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Intergenerational Cohesion: A Case for an Intergenerational

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Women dominate in terms of purchasing power and spending. They hold 60 percent of all US personal income, and those aged 50 years or older have a combined net worth

Women dominate in terms of purchasing power and spending. They hold 60 percent of all US personal income, and those aged 50 years or older have a combined net worth of approximately $19 trillion. Of this group, women between 50 and 70 years old, in particular, are the biggest spenders (Barmann, 2014). More important than their spending power, however, is how satisfied (or dissatisfied) they are with their current purchases. Though women make 85 percent of all consumer purchases, 91 percent of women say, "...advertisers don't understand them," (Barmann, 2014). This makes sense, considering that 50 percent of the products marketed to men are actually purchased by women (Barmann, 2014). Successfully targeting women, especially Baby Boomers (women between 52 and 70 years old), would be a lucrative endeavor, and to better understand the unmet needs of that demographic, exploratory research was needed. In-depth interviews of Baby Boomer women reveals a problem that \u2014 even on a macro level \u2014 has gone unresolved, and has perhaps worsened, throughout written history: the Generation Gap (Bengtson, 1970). To illustrate the depth of the problem, there exist starkly different impressions of younger generations, namely Millennials (born between 1980 and 1995). According to The New Generation Gap by Neil Howe and William Strauss (1992), Baby Boomers view Millennials as unintelligent, entitled "pleasure beasts." In Millennials Rising, also by Howe and Strauss (2000), Millennials are characterized as a generation that is, "...beginning to manifest a wide array of positive social habits that older Americans no longer associate with youth, including a new focus on teamwork, achievement, modesty, and good conduct." These contradictory opinions further support the substantial misunderstanding between generations that surfaced during in-depth interviews. Using the results of in-depth interviews and follow-up questions for idea validation, this thesis presents a potential method for "closing the gap." The goal of this business offering is not to homogenize older and younger generations of women; the goal is to cultivate empathy and connection \u2014 Intergenerational Cohesion \u2014 between them.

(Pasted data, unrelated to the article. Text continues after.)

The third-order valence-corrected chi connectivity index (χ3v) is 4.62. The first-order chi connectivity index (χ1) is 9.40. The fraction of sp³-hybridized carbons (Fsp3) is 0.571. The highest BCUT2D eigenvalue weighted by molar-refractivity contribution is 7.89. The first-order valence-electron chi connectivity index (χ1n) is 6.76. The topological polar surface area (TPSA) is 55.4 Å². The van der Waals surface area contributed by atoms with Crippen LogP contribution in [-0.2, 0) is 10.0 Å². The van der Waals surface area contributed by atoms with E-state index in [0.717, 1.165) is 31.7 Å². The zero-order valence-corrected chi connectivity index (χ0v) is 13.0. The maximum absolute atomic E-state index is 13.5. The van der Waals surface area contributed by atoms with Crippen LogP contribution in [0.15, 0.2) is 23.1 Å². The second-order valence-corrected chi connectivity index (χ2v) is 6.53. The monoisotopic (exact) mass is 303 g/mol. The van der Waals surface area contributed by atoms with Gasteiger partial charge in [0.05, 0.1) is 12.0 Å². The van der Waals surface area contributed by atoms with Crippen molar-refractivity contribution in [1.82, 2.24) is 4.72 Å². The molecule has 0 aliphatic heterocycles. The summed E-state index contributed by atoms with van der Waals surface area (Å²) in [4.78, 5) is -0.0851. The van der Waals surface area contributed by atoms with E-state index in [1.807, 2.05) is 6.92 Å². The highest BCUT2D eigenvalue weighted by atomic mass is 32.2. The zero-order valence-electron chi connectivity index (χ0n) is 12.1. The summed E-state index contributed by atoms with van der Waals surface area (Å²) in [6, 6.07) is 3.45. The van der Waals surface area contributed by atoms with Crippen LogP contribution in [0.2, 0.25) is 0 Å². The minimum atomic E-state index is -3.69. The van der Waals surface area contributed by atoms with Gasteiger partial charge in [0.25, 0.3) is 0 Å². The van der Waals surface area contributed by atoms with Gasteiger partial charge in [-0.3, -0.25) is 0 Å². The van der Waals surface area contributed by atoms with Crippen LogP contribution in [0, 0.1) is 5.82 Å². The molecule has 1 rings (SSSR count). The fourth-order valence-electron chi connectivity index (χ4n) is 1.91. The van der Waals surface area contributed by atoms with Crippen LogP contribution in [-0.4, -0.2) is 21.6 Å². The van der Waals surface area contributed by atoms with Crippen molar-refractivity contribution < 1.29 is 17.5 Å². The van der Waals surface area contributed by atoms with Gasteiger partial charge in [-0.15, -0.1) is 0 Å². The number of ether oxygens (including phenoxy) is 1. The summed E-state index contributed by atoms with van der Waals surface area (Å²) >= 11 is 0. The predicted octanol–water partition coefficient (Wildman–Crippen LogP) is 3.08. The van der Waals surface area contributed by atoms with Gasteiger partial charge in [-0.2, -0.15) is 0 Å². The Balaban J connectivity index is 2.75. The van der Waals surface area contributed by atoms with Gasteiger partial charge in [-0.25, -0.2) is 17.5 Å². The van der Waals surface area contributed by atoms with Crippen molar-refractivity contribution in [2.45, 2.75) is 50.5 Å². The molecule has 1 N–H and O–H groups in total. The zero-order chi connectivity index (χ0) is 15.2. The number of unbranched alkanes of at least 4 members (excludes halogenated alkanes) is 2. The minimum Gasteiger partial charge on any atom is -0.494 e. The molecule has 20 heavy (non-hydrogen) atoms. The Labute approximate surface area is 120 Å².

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  • 2016-05